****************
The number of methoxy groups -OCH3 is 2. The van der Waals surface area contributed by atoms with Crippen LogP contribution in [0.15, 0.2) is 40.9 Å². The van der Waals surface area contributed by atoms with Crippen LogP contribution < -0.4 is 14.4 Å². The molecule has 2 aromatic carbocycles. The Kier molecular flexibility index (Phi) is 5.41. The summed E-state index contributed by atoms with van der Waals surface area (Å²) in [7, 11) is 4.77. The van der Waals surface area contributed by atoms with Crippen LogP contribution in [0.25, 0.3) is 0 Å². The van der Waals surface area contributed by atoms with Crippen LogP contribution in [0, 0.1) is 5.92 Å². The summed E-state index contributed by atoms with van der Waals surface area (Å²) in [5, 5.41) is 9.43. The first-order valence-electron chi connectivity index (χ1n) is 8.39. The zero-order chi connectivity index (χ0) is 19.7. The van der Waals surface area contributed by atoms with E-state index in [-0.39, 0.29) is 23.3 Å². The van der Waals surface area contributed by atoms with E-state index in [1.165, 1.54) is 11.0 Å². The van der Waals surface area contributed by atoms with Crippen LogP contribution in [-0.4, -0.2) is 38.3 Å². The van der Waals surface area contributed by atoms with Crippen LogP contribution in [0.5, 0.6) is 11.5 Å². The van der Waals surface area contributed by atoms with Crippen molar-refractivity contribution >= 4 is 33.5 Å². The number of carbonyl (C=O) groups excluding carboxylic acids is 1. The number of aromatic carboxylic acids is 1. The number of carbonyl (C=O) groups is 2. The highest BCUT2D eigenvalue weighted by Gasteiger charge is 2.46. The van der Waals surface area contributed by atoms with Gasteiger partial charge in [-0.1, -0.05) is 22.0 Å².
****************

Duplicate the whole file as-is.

The number of methoxy groups -OCH3 is 2. The van der Waals surface area contributed by atoms with Crippen LogP contribution in [0.15, 0.2) is 40.9 Å². The van der Waals surface area contributed by atoms with Crippen LogP contribution < -0.4 is 14.4 Å². The molecule has 2 aromatic carbocycles. The Kier molecular flexibility index (Phi) is 5.41. The summed E-state index contributed by atoms with van der Waals surface area (Å²) in [7, 11) is 4.77. The van der Waals surface area contributed by atoms with Crippen LogP contribution in [0.25, 0.3) is 0 Å². The van der Waals surface area contributed by atoms with Crippen LogP contribution in [0, 0.1) is 5.92 Å². The summed E-state index contributed by atoms with van der Waals surface area (Å²) in [5, 5.41) is 9.43. The first-order valence-electron chi connectivity index (χ1n) is 8.39. The zero-order chi connectivity index (χ0) is 19.7. The van der Waals surface area contributed by atoms with E-state index in [-0.39, 0.29) is 23.3 Å². The van der Waals surface area contributed by atoms with E-state index in [1.165, 1.54) is 11.0 Å². The van der Waals surface area contributed by atoms with Crippen LogP contribution in [-0.4, -0.2) is 38.3 Å². The van der Waals surface area contributed by atoms with Crippen LogP contribution in [0.5, 0.6) is 11.5 Å². The van der Waals surface area contributed by atoms with Crippen molar-refractivity contribution >= 4 is 33.5 Å². The number of carbonyl (C=O) groups excluding carboxylic acids is 1. The number of aromatic carboxylic acids is 1. The number of carbonyl (C=O) groups is 2. The highest BCUT2D eigenvalue weighted by Gasteiger charge is 2.46. The van der Waals surface area contributed by atoms with Gasteiger partial charge in [-0.1, -0.05) is 22.0 Å².